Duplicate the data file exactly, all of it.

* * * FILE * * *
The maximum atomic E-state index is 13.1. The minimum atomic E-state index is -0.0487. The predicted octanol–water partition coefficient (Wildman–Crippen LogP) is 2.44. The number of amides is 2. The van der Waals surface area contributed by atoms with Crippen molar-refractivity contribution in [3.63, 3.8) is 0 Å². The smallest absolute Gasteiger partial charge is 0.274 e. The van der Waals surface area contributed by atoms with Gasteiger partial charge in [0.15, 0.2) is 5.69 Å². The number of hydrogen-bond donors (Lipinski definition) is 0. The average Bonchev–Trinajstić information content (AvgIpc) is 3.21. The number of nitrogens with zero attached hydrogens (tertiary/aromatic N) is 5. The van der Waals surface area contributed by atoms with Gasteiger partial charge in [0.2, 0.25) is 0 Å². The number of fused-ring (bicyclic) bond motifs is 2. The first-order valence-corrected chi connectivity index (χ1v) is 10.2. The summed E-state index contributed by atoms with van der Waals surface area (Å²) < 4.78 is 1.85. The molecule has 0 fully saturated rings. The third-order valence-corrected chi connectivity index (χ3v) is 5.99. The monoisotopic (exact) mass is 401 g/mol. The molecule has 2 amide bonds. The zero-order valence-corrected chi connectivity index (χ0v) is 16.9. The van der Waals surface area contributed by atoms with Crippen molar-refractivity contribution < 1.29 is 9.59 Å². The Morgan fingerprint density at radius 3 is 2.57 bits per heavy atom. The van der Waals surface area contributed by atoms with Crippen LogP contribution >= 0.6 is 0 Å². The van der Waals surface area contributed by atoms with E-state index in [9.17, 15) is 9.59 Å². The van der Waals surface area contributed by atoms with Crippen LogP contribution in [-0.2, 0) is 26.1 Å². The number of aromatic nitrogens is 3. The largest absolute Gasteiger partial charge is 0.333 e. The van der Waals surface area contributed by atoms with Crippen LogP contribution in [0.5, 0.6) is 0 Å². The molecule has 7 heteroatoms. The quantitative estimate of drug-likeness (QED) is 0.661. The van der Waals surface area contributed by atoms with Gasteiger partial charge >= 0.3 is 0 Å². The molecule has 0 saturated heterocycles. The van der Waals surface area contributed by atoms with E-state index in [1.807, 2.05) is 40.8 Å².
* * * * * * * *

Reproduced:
The maximum atomic E-state index is 13.1. The minimum atomic E-state index is -0.0487. The predicted octanol–water partition coefficient (Wildman–Crippen LogP) is 2.44. The number of amides is 2. The van der Waals surface area contributed by atoms with Crippen molar-refractivity contribution in [3.63, 3.8) is 0 Å². The smallest absolute Gasteiger partial charge is 0.274 e. The van der Waals surface area contributed by atoms with Gasteiger partial charge in [0.15, 0.2) is 5.69 Å². The number of hydrogen-bond donors (Lipinski definition) is 0. The average Bonchev–Trinajstić information content (AvgIpc) is 3.21. The number of nitrogens with zero attached hydrogens (tertiary/aromatic N) is 5. The van der Waals surface area contributed by atoms with Gasteiger partial charge in [0.2, 0.25) is 0 Å². The number of fused-ring (bicyclic) bond motifs is 2. The first-order valence-corrected chi connectivity index (χ1v) is 10.2. The summed E-state index contributed by atoms with van der Waals surface area (Å²) < 4.78 is 1.85. The molecule has 0 fully saturated rings. The third-order valence-corrected chi connectivity index (χ3v) is 5.99. The monoisotopic (exact) mass is 401 g/mol. The molecule has 2 amide bonds. The zero-order valence-corrected chi connectivity index (χ0v) is 16.9. The van der Waals surface area contributed by atoms with Crippen molar-refractivity contribution < 1.29 is 9.59 Å². The Morgan fingerprint density at radius 3 is 2.57 bits per heavy atom. The van der Waals surface area contributed by atoms with Crippen LogP contribution >= 0.6 is 0 Å². The van der Waals surface area contributed by atoms with E-state index in [9.17, 15) is 9.59 Å². The van der Waals surface area contributed by atoms with Crippen LogP contribution in [-0.2, 0) is 26.1 Å². The number of aromatic nitrogens is 3. The largest absolute Gasteiger partial charge is 0.333 e. The van der Waals surface area contributed by atoms with Crippen LogP contribution in [0.5, 0.6) is 0 Å². The molecule has 7 heteroatoms. The quantitative estimate of drug-likeness (QED) is 0.661. The van der Waals surface area contributed by atoms with Gasteiger partial charge >= 0.3 is 0 Å². The molecule has 0 saturated heterocycles. The van der Waals surface area contributed by atoms with E-state index in [1.807, 2.05) is 40.8 Å².